The remaining Marines are barricaded on the roof of the US Embassy in what was then Saigon, waiting for an evacuation they find themselves unsure will come. In the building below and crowding the streets in every direction are hundreds of Vietnamese men, women and children. Some are combatants, many are just trying not to be left behind. A few miles off the coast, in the waters of the South China Sea, a fleet of US Naval carriers struggles to receive the massive influx of evacuees. Warships hastily transformed into humanitarian vessels, the decks are soon too crowded and helicopters can’t land, instead hovering as their occupants leap. This is the Fall of Saigon and the biggest helicopter evacuation the world has ever seen.
The evacuation and the men who lived it, defying orders in an attempt to evacuate as many South Vietnamese citizens as they could, are the focus of Rory Kennedy’s latest documentary Last Days In Vietnam, the Opening Night Film for the Sarasota Film Festival. Utilizing archival footage as well as eye-witness accounts from veterans, Last Days tells the human story of soldiers struggling to do the right thing in one of America’s most politically complex and unpopular wars.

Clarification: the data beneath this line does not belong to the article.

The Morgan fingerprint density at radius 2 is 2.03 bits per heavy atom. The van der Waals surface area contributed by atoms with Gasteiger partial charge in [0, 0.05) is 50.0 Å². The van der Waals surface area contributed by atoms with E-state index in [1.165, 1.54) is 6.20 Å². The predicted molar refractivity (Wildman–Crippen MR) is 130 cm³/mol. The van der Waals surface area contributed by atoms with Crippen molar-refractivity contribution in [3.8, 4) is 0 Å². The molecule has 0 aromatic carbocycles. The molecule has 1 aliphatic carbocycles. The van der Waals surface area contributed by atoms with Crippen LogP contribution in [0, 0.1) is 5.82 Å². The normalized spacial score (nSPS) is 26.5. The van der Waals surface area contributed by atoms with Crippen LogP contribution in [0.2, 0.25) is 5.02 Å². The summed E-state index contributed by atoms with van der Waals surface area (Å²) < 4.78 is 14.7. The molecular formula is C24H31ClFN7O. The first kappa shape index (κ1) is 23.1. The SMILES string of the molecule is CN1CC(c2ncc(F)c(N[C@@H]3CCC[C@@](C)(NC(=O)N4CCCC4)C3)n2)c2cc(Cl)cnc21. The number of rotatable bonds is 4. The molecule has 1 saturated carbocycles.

Captain Paul Jacobs (Ret.), who is interviewed in the film, commanded the USS Kirk as it became a floating refugee camp. He’s proud of the film and saw it three times, but turned down the fourth. “I was emotionally drained,” Jacobs said. “It brings up a lot of things that have been buried a long time.” But he says he will see it again tonight, attending the showing at the Festival. It’s an important film, he maintains. “It hasn’t been addressed. People say it’s behind them, but it’s not.”
Former Marines Randy Smith and Michael Sweeney were two of the last Marines on the embassy roof. Now retired and living in Venice, both are active in the veteran community and will also be attending as special guests.
“We may have left Vietnam,” said Sweeney. “But Vietnam hasn’t left us. We bury it for a while, but I think the best way to deal with it is to discuss it.”
Neither has seen the film, but both are looking forward to it. Although they admit it may be difficult, they agree that it’s important the story is told and people learn the truth about the soldiers and the war.
“When I see it, it’s gonna bring back memories,” said Smith. “I tell myself to remember all those who got out, not just the ones that didn’t.”
Last Days In Vietnam screens tonight at 7pm at the Van Wezel.